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Friday, August 12, 2022


by David Chorlton

“El Jefe,” a jaguar last seen in Arizona nearly seven years ago, was spotted in the Mexican state of Sonora last year, researchers confirmed recently, reviving hopes that the species can thwart the border wall that bisects its natural habitat. Above: El Jefe in the Santa Rita Mountains in Arizona on April 30, 2015(AP). Below: El Jefe is seen in the central area of Sonora, Mexico in November 2021(AP). —The Washington Post, August 10, 2022

Land remembered
from the distance of a century
turns into rock and light afloat
on a thread of water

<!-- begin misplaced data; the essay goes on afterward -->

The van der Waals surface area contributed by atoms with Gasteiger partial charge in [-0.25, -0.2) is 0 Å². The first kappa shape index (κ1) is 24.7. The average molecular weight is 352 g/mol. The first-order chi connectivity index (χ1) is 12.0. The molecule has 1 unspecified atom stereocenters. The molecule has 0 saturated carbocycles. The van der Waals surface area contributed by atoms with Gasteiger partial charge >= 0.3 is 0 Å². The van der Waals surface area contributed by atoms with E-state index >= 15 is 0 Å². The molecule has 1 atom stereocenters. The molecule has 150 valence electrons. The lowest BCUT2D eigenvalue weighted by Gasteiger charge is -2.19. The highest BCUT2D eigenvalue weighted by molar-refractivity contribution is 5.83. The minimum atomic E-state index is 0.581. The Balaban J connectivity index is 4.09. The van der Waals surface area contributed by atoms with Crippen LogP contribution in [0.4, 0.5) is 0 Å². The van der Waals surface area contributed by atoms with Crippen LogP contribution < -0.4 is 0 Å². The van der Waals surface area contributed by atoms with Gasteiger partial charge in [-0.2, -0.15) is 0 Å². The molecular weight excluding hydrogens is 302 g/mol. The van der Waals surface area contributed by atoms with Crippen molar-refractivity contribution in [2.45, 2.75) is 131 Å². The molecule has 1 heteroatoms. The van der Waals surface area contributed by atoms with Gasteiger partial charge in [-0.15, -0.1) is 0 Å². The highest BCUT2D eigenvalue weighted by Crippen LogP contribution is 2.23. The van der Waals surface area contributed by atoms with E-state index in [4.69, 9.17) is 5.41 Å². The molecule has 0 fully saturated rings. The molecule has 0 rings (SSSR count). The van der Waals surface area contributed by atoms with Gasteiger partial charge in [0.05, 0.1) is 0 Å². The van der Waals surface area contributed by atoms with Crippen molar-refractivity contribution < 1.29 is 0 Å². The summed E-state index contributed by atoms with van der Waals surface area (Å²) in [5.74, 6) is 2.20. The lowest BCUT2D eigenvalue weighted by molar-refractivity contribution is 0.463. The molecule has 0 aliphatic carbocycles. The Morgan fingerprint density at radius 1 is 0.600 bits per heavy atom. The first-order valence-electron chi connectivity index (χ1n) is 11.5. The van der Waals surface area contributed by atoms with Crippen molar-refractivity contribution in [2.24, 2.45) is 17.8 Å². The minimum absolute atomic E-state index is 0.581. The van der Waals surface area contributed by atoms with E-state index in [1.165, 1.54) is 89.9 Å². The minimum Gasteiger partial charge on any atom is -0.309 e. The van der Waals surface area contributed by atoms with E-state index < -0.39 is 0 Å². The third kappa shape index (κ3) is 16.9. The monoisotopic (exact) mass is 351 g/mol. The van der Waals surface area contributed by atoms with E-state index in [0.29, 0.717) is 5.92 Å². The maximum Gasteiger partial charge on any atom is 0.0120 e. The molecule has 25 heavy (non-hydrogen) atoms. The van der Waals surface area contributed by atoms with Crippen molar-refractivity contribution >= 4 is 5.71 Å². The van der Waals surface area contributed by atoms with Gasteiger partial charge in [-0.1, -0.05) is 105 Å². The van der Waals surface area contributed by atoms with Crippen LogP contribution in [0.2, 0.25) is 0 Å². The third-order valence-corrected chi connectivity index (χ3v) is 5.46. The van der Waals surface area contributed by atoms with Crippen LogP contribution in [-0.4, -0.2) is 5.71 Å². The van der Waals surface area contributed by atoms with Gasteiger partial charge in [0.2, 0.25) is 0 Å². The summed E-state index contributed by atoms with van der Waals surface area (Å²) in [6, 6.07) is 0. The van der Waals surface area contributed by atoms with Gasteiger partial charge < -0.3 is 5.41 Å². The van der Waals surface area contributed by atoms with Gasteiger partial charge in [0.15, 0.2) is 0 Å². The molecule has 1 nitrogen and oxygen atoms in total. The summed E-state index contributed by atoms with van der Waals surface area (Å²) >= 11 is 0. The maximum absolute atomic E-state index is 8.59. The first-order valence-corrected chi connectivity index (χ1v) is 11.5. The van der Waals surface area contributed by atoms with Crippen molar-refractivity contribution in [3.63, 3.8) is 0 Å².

that runs down from a mountain and sings
to the stones in its path.
Here comes night with the moon in its teeth.
Here comes a prayer
with blood on its lip and a heart
that beats time with a past
it’s come to reclaim. When belief
has soaked back into sky
the sky wears a pelt
cut for survival as all the land beneath it
turns mysterious blue
and a jaguar at a water hole
licks away the stars. He’s invisible
all the way inside himself
and quiet as a holy man who went
into the desert for its solitude.
He’s shed one country’s language. Its grammar
ran as liquid through his limbs
and he spat out punctuation every time
he moved in for a kill. Here’s a pool
of thirst.
             A red cloud of breath.
Some bones.
                   A heartbeat running

David Chorlton is a longtime resident of Phoenix. While jaguar sightings are ever elusive, he is content to know that the big cats have allies in their quest for survival, such as the Northern Jaguar Project.